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Marina Antunes [Film Festival 09.21.21] Spain thriller

Irene's life isn't exactly idyllic. At 15, she's living in a juvenile detention facility, and to complicate matters, she discovers that she's pregnant. Desperate to turn her life around, she strikes a deal with Javier, a teacher at the facility that offers to help her escape and look after her for the duration of the pregnancy. In exchange, Javier wants Irene's baby. She gratefully agrees: she's 15 and not interested in a baby.

And so The Daughter opens with police searching for a runaway all the while Irene is hiding out at Javier and his wife Adela's remote home. The couple continuously remind Irene that they're putting themselves in great danger by helping the teen and while at first the threats of going back to jail are effective, the further she gets into her pregnancy, the more defiant Irene becomes and almost as if in retaliation, the more restrictive her confinement becomes until eventually, something has to give.

Writer/director Manuel Martin Cuenca is no stranger to thrillers and the The Daughter is a natural extension of his previous films; a thriller that is not afraid to take its time to develop and unfold. Cuenca provides just the right amount of information at each turn to keep the audience guessing and while we get to see the drama unfolding from both sides, it never quite prepares us for the gut-punch of an unexpected ending.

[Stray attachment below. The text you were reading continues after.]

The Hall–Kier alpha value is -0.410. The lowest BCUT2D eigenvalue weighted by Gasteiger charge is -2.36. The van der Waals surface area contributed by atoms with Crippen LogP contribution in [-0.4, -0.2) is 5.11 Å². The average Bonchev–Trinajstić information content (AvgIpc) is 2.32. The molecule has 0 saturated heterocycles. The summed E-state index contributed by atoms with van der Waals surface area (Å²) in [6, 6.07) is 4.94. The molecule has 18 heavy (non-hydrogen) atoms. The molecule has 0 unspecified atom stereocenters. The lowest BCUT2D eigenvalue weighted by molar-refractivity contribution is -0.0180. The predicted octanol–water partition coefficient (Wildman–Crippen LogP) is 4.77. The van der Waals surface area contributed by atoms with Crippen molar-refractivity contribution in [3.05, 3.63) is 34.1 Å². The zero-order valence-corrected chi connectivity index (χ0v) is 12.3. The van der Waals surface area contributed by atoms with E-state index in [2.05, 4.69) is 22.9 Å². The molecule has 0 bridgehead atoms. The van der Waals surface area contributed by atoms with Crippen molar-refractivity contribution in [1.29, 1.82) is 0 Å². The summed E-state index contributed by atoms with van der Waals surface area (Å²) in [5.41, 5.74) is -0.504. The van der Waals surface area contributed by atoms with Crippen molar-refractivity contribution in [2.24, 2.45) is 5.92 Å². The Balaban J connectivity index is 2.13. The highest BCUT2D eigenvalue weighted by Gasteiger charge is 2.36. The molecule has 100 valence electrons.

Cuenca and cinematographer Marc Gomez del Moral make great use of the remote location which grows more daunting and overpowering as the months of Irene's confinement drone on. The changes of season match Irene's and her confiner's moods: at first optimistic and almost happy but devolving into unease and hatred. Ultimately, the remoteness plays a key role in the film's scenes which feel like an explosion - of both sound, violence, and emotion - after the film's slow simmer.

At just over two hours, The Daughter manages to sustain its intensity for the duration, thanks in large part to great performances from Irene Virguez and Javier Gutierrez as Irene and Javier respectively. It certainly helps that Cuenca and his writing partner Alejandro Hernandez are constantly adding and shifting the story, building layer upon layer of information to build a movie that is quietly horrific. It's not very flashy but with each passing scene, The Daughter becomes more claustrophobic and terrifying; an intricate and well-balanced house of cards that collapses in spectacular fashion.

While it's not difficult to follow, The Daughter does require active participation from the audience. It's not a movie that relies on big reveals or hugely dramatic moments but rather plays as an even-tempered, slow-burn thriller which makes the ending that much more satisfying.

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